Progress, yes, but not without its challenges—and proponents. Even before Wonder Woman hit the screen, it faced sharp criticism. Viewers challenged the “female only” private screenings, and the word “feminism” was uttered with the kind of disdain often reserved for the other “F” word. Despite its smashing box office success—raking in more than $100 million domestically, a new record for a movie directed by a female—Wonder Woman continues to shoulder criticism, the most recent attacks coming from director James Cameron, who called the character “an objectified icon” and the movie a “step backwards.”
The film’s director, Patty Jenkins, fired back with this astute response: “If women have to always be hard, tough, and troubled to be strong, and we aren’t free to be multidimensional or celebrate an icon of women everywhere because she is attractive and loving, then we haven’t come very far, have we.”
The fact that she even had to defend the film—at least on its feminism—doesn’t sit right with industry reps like Marunas, who feels the criticism demonstrates a lack of context and imagination.
“Is it even possible to be ‘too feminist?’ ” he says. “Particularly in an age when women in this country are still fighting so hard for equal pay, control of their bodies, meaningful maternity leave, subsidized daycare, and so many other things that are givens in many Western democracies.”
Marunas certainly doesn’t think so, which is one of the reasons he’s happy to welcome more kick-ass female characters, particularly those not afraid to jump into the fray. One such character is Thea Paris, the adrenaline-seeking protagonist in Howe’s The Freedom Broker.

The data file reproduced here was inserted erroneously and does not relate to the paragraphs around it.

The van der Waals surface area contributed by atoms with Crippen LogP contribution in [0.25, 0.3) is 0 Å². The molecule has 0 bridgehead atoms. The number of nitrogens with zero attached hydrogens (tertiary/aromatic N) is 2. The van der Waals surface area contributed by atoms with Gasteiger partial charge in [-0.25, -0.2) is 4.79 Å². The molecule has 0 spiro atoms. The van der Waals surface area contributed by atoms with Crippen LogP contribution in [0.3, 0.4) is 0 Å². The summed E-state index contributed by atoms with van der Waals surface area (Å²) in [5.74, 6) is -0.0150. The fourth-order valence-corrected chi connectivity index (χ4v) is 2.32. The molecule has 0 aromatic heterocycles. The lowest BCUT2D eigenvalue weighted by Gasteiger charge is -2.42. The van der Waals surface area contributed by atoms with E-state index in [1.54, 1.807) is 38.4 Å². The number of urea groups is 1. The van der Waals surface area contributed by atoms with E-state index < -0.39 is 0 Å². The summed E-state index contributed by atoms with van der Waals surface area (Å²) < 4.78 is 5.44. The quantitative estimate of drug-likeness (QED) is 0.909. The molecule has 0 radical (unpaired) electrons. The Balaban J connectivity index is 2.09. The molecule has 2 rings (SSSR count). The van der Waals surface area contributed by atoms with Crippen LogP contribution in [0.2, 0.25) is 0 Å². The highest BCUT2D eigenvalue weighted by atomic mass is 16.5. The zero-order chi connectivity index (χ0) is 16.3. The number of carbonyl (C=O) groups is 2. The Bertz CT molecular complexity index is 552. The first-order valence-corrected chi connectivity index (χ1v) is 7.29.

“I played mixed rep soccer and participated in other competitive sports, I learned how to ride a motorcycle, scuba dive, race boats, and enjoy other pulse-pounding pursuits. There were no limits because of my gender,” Howe says. “Because I was so passionate about adrenalized adventure, when it came time for a series character, I ached to create a strong female immersed in a challenging and dynamic environment. Still, it was key that Thea not be a comic book hero, but rather a flawed and very human individual who struggles with life’s challenges.”
“Thea Paris was immediately appealing to us as a protagonist because she is strong and highly capable, but also vulnerable in believable ways,” Marunas points out. “This combination makes her feel like a fully realized person instead of a superhero. With high-profile kidnappings becoming more of a regular occurrence in the world’s political hot spots, this subject couldn’t be more timely, and the opportunities for high-risk negotiations, dangerous black ops, and politically consequential interventions are practically endless. Thea Paris is a heroine for our times.”